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Biden’s post-midterm honeymoon shows signs of ending


The post-midterm honeymoon President Biden experienced in recent months could be coming to an end. 

Biden experienced a boost following the midterm elections with a better-than-expected outcome that had Democrats holding their Senate majority and losing the House — but keeping their losses down.

The president has also been bolstered by record-high jobs numbers and a slowdown in inflation, boosting his confidence ahead of his reelection year. 

But as he prepares to speak to the nation during his State of the Union address on Tuesday night, polls show a shift in public sentiment following a rocky start to the new year.

News of the discovery of classified documents at the president’s former office in Washington, D.C., and his Wilmington, Del., home dominated the headlines during January. Gas prices have ticked upward again. And last week, Republicans blasted Biden for his handling of a Chinese spy balloon, saying the surveillance device should have been shot down immediately and calling the president “weak.”

As Biden prepares to announce his reelection bid in the coming weeks, a survey out on Monday from the AP-NORC Center for Public Affairs Research shows that 37 percent of Democrats say they want Biden to run again for reelection, a significant slip from the fall when 52 percent said they wanted Biden to seek a second term. 

A Washington Post-ABC News poll out this week also showed that 62 percent of Americans say Biden has not achieved much during his first two years in office. 

“President Biden should be gravely concerned about his shaky position in the polls,” said Democratic strategist Brad Bannon. 

Another strategist said Biden has to acknowledge these polls on some level and seek to get on offense before the campaign cycle begins. 

“There are clearly some things that are concerning to Democrats and independents as Biden prepares to run for reelection,” said one Democratic strategist who asked for anonymity to discuss the situation facing the president.

“Things have gotten better, inflation continues to slow down, but I think all these waves of layoffs and talk of recession spooks a lot of voters. The economy seems like it’s on shaky ground and that’s a concern to voters.” 

The Washington Post-ABC poll also indicated that in a hypothetical 2024 match-up, former President Trump leads Biden by a slim margin, 48 percent to 45 percent.  

For the last two years, Biden has told supporters that he’s the only Democrat who can beat Trump, pointing to his victory in 2020 and saying he’ll be able to deliver the same result in 2024.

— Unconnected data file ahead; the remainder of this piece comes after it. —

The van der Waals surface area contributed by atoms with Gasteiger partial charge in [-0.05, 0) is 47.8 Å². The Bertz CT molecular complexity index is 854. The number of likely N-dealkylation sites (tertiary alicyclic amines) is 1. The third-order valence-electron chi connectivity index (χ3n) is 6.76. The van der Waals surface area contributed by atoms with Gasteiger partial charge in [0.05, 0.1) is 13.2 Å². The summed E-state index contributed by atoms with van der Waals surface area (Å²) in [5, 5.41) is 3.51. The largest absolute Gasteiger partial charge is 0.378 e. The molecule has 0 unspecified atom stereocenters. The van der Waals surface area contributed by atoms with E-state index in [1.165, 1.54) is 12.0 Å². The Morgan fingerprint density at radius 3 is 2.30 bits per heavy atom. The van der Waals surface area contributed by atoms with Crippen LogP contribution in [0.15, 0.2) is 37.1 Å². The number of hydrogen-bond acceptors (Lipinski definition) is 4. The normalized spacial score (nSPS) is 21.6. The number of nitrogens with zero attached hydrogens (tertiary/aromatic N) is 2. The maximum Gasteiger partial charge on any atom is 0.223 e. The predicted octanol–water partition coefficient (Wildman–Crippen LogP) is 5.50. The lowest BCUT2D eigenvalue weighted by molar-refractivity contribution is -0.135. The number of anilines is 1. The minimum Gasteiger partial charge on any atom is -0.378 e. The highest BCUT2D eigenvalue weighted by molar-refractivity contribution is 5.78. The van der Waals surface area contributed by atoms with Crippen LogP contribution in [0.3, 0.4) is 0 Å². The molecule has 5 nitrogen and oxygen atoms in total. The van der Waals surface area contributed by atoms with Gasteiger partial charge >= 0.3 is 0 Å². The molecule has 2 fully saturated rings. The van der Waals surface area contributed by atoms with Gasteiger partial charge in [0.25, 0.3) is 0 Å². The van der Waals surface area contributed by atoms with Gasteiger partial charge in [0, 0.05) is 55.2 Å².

But on Monday, Julian Castro, the former mayor of San Antonio who served as the Secretary of Housing and Urban Development under President Obama said that the poll “undermines Biden’s central argument for re-nomination.”

“Two years is forever and it’s just one poll, but if he’s faring this poorly after a string of wins, that should be worrisome,” Castro wrote in a post on Twitter.

Democrats also remain uncertain if Biden — who will turn 81 later this year — will be a formidable candidate against someone like Florida Gov. Ron DeSantis, should he choose to enter the race as many expect.

“I think his age remains the biggest factor,” the strategist said. 

Another Democratic strategist said there’s no reason for concern at this point. 

“There’s never been over-the-top enthusiasm for the Biden presidency, outside of the first six months post-inauguration,” the strategist said. “And yet, there’s even less enthusiasm for someone else. Part of that is because Biden — and Democrats in general — allow there to be disagreements within the family on policy and will still come home to him.

“It’s hard to be enthusiastic when we just went through a pandemic, and people are still skittish about the economy,” the strategist added. “Plus, we have right-wing media telling us every day how terrible things are.”

Biden aides and allies have sought to hammer home the idea that the president has achieved more during this administration than any other modern-day president. 

“The proof is in the pudding,” the first strategist said. “He’s had huge legislative victories and he’s had even bigger economic victories.”

The strategist and other allies said they don’t put much stock in polls. 

“He’s been underestimated since the last campaign and he’s always come out on top,” the strategist said. 

As he prepares to run for reelection, Biden will hit the road in the coming weeks to tout his legislative achievements, seeking to convince voters he’s done more than they realize. He’ll focus on the stimulus plan approved a few months into his term in the midst of the pandemic, as well as the climate, health care and tax measure known as the Inflation Reduction Act and legislation to help the nation’s semiconductor industry.

Bannon said the State of the Union address and the subsequent travel will be an opportunity for Biden to “make a compelling case for reelection” and change the narrative around his accomplishments. 

“Starting Tuesday, the president needs to be much more aggressive selling his successes,” he said. “It’s a tragedy that a president who has done much to reboot the economy has failed to impress Americans with his efforts. 

Bannon pointed out that the Washington Post-ABC poll “comes at the same time the economy added a half million new jobs in January.”

“The president, his administration and staff must do a much better job getting the good word out or Biden and his party will pay the price in 2024,” he said.  

Source: The Hill

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